Wednesday, 17 June 2015

Tell Me, Was It Likely That Someone Would Go With You?

Introduction


This post is about verb conjugation -the imperfect tense, subjunctive mood of irregular verb ir.





SCENARIO


Imagine you are talking to a relative, friend or colleague. You are talking about a past business trip. You went on that trip alone, but the other person wants to know what was the likelihood of that not being the case and says: "tell me, was it likely that someone would go with you?".

In Spanish, the other person could choose to be less formal and say:
Dime, ¿era probable que fuera alguien contigo?

On the other hand, he/ she could choose to be more formal and say:
Dígame, ¿era probable que fuera alguien con usted?


OUR TIP

Making a sentence which answers that question should be straightforward, but remember:


  • Make sure that you conjugate your verb correctly
  • Choose between formal or familiar options to suit the occasion -see examples below.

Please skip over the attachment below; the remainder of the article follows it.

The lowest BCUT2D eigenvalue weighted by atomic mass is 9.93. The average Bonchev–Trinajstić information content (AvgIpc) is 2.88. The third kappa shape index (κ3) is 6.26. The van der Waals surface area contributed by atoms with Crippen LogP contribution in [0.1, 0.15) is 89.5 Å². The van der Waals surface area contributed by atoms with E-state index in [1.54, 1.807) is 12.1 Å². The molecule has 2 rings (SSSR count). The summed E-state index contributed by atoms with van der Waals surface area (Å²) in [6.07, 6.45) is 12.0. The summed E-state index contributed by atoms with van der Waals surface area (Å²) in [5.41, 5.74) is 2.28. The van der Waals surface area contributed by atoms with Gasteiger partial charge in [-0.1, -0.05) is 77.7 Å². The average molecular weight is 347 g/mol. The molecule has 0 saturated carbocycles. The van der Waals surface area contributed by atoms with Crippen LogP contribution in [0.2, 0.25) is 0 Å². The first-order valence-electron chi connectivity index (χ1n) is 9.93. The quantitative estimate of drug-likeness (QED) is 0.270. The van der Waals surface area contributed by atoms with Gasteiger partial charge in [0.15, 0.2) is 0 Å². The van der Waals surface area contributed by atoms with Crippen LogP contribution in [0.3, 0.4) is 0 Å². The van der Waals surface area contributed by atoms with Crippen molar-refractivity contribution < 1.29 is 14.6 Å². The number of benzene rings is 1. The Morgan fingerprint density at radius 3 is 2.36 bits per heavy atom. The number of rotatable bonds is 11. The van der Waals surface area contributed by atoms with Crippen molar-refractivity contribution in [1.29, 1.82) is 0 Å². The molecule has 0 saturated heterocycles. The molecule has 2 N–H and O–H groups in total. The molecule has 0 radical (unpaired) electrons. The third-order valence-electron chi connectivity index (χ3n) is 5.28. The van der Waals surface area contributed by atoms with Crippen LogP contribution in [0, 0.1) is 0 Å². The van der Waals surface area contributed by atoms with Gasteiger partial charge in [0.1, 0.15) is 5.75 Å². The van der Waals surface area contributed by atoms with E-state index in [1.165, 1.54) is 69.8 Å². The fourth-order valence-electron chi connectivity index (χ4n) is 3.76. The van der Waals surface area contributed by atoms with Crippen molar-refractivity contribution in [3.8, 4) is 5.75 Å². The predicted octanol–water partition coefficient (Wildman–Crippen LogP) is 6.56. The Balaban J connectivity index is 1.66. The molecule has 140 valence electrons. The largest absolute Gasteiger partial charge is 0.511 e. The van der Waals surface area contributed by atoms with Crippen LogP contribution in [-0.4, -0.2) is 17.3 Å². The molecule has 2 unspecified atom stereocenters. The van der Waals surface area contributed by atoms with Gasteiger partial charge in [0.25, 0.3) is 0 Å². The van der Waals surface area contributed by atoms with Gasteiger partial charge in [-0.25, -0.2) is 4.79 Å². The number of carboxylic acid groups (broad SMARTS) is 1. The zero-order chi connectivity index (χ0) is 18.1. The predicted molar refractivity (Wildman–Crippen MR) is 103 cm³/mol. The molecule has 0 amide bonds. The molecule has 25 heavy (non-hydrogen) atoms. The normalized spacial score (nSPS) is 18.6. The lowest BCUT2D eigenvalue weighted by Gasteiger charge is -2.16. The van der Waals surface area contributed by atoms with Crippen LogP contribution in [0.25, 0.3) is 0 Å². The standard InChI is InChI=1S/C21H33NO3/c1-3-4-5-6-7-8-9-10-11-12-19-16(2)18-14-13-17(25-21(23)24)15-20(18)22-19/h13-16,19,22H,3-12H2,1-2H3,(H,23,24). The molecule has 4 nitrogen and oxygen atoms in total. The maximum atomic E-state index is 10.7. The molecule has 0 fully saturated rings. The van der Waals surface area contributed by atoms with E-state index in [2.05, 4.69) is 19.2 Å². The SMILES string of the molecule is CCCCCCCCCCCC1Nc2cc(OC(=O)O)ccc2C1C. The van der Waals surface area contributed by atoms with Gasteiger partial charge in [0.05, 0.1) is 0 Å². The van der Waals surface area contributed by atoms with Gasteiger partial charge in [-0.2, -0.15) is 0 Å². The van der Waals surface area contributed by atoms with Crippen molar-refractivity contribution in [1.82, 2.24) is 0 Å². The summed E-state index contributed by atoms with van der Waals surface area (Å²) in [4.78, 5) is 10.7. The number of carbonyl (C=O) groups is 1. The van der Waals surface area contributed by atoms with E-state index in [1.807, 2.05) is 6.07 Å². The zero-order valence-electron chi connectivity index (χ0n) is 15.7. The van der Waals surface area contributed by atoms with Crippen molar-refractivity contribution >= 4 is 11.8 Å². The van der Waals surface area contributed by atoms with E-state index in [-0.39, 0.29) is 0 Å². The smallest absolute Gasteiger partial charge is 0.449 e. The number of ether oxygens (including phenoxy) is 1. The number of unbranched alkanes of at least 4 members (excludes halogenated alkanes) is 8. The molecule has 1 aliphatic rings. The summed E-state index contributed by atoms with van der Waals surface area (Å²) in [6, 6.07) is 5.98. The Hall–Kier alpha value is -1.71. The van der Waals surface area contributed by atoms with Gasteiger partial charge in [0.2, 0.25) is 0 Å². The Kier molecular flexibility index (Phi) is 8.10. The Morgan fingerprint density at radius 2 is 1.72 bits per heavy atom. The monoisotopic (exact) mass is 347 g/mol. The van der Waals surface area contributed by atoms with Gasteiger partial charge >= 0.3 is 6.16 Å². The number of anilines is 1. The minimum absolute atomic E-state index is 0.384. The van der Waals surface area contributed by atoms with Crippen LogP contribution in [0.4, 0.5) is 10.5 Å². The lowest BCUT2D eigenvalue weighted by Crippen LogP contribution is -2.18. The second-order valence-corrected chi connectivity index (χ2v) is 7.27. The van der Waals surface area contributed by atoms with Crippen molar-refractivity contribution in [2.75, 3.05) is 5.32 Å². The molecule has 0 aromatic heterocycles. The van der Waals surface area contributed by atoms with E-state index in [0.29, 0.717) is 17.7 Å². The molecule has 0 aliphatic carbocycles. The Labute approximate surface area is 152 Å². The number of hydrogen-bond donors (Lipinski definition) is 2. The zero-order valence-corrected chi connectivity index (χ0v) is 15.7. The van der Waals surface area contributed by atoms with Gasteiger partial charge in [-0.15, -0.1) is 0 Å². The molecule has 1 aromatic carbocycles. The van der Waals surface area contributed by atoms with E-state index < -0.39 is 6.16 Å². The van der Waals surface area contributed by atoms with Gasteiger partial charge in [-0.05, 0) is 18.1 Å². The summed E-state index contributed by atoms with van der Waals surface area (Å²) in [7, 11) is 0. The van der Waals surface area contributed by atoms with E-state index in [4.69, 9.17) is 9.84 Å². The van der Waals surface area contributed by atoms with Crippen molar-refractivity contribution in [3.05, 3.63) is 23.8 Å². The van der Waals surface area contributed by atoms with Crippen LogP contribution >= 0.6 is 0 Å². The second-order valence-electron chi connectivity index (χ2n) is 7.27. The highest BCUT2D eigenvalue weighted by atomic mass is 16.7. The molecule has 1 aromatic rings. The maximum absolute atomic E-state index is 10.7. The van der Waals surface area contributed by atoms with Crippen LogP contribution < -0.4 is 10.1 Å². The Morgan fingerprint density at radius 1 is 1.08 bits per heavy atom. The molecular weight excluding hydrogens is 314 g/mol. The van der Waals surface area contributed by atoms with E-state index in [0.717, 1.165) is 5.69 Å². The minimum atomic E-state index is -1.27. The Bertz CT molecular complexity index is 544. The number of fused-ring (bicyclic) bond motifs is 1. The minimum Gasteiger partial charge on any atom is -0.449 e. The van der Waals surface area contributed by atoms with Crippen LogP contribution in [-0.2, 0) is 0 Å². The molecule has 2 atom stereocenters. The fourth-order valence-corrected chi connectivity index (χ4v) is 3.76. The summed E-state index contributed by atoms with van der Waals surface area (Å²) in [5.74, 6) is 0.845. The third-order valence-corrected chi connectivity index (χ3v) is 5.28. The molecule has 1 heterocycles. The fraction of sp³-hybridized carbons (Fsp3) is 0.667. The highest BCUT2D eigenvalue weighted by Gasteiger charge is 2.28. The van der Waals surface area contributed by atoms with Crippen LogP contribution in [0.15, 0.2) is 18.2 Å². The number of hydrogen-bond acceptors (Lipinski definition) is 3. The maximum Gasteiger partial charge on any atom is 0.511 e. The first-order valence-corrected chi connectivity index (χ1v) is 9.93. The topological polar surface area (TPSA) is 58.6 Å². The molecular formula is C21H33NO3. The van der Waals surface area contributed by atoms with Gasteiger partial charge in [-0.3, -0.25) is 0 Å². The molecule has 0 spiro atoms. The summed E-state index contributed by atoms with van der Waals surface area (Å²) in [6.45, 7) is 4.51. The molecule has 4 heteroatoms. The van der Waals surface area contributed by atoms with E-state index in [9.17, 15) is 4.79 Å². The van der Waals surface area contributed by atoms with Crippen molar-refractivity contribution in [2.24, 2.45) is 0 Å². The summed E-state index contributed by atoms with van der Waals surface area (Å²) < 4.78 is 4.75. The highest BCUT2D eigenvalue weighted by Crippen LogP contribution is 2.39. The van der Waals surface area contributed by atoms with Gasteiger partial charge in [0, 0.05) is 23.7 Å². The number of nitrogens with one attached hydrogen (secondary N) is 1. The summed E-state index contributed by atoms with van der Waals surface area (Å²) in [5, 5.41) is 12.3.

Typical answers could be:
  • No, era probable que fuera* yo solo (no, it was likely that I would go alone)
  • Era probable que tú fueras* conmigo, ¿no? (it was likely that you -familiar would go with me, wasn't it?)
  • Era probable que usted fuera* conmigo, ¿no? (it was likely that you -formal would go with me, wasn't it?)
  • Era probable que Pedro fuera* conmigo (it was likely that Pedro would go with me)
  • Era probable que María fuera* conmigo (it was likely that Maria would go with me)
  • Era probable que tú y yo fuéramos* juntos, ¿no? (it was likely that you -familiar and I would go together, wasn't it?)
  • Era probable que usted y yo fuéramos* juntos, ¿no? (it was likely that you -formal and I would go together, wasn't it?)
  • Era probable que vosotros fuerais* conmigo, ¿no? (it was likely that you people -familiar/ plural would go with me, wasn't it?)
  • Era probable que ustedes fueran* conmigo, ¿no? (it was likely that you people -formal/ plural would go with me, wasn't it?)
  • Era probable que Pedro y María fueran* conmigo (it was likely that Pedro and María would go with me)